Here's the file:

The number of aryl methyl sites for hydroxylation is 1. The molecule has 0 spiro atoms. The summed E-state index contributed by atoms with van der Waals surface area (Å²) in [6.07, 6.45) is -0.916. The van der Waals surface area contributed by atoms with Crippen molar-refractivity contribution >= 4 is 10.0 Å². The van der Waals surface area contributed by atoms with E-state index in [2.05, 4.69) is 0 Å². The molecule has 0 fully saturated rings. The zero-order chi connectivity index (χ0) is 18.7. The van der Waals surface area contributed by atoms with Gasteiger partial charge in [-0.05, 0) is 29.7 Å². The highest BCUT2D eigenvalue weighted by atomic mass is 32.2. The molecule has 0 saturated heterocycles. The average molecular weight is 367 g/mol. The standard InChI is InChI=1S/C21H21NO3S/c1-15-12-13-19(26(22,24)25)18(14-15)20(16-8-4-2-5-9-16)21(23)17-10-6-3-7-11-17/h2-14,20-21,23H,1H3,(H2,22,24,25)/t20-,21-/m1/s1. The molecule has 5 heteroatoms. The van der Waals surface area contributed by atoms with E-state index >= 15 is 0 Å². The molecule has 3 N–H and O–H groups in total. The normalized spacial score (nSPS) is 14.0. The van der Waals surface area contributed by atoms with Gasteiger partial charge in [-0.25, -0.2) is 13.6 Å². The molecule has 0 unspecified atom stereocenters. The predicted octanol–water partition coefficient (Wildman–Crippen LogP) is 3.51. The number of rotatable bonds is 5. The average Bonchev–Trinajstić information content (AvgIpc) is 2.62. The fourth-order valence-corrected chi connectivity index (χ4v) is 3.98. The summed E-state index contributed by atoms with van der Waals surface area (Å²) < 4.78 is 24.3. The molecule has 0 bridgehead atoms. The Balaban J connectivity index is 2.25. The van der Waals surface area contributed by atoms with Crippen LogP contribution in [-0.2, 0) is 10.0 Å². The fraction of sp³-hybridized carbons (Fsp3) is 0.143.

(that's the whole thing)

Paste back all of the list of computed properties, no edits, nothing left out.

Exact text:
The number of aryl methyl sites for hydroxylation is 1. The molecule has 0 spiro atoms. The summed E-state index contributed by atoms with van der Waals surface area (Å²) in [6.07, 6.45) is -0.916. The van der Waals surface area contributed by atoms with Crippen molar-refractivity contribution >= 4 is 10.0 Å². The van der Waals surface area contributed by atoms with E-state index in [2.05, 4.69) is 0 Å². The molecule has 0 fully saturated rings. The zero-order chi connectivity index (χ0) is 18.7. The van der Waals surface area contributed by atoms with Gasteiger partial charge in [-0.05, 0) is 29.7 Å². The highest BCUT2D eigenvalue weighted by atomic mass is 32.2. The molecule has 0 saturated heterocycles. The average molecular weight is 367 g/mol. The standard InChI is InChI=1S/C21H21NO3S/c1-15-12-13-19(26(22,24)25)18(14-15)20(16-8-4-2-5-9-16)21(23)17-10-6-3-7-11-17/h2-14,20-21,23H,1H3,(H2,22,24,25)/t20-,21-/m1/s1. The molecule has 5 heteroatoms. The van der Waals surface area contributed by atoms with E-state index >= 15 is 0 Å². The molecule has 3 N–H and O–H groups in total. The normalized spacial score (nSPS) is 14.0. The van der Waals surface area contributed by atoms with Gasteiger partial charge in [-0.25, -0.2) is 13.6 Å². The molecule has 0 unspecified atom stereocenters. The predicted octanol–water partition coefficient (Wildman–Crippen LogP) is 3.51. The number of rotatable bonds is 5. The average Bonchev–Trinajstić information content (AvgIpc) is 2.62. The fourth-order valence-corrected chi connectivity index (χ4v) is 3.98. The summed E-state index contributed by atoms with van der Waals surface area (Å²) < 4.78 is 24.3. The molecule has 0 bridgehead atoms. The Balaban J connectivity index is 2.25. The van der Waals surface area contributed by atoms with Crippen LogP contribution in [-0.2, 0) is 10.0 Å². The fraction of sp³-hybridized carbons (Fsp3) is 0.143.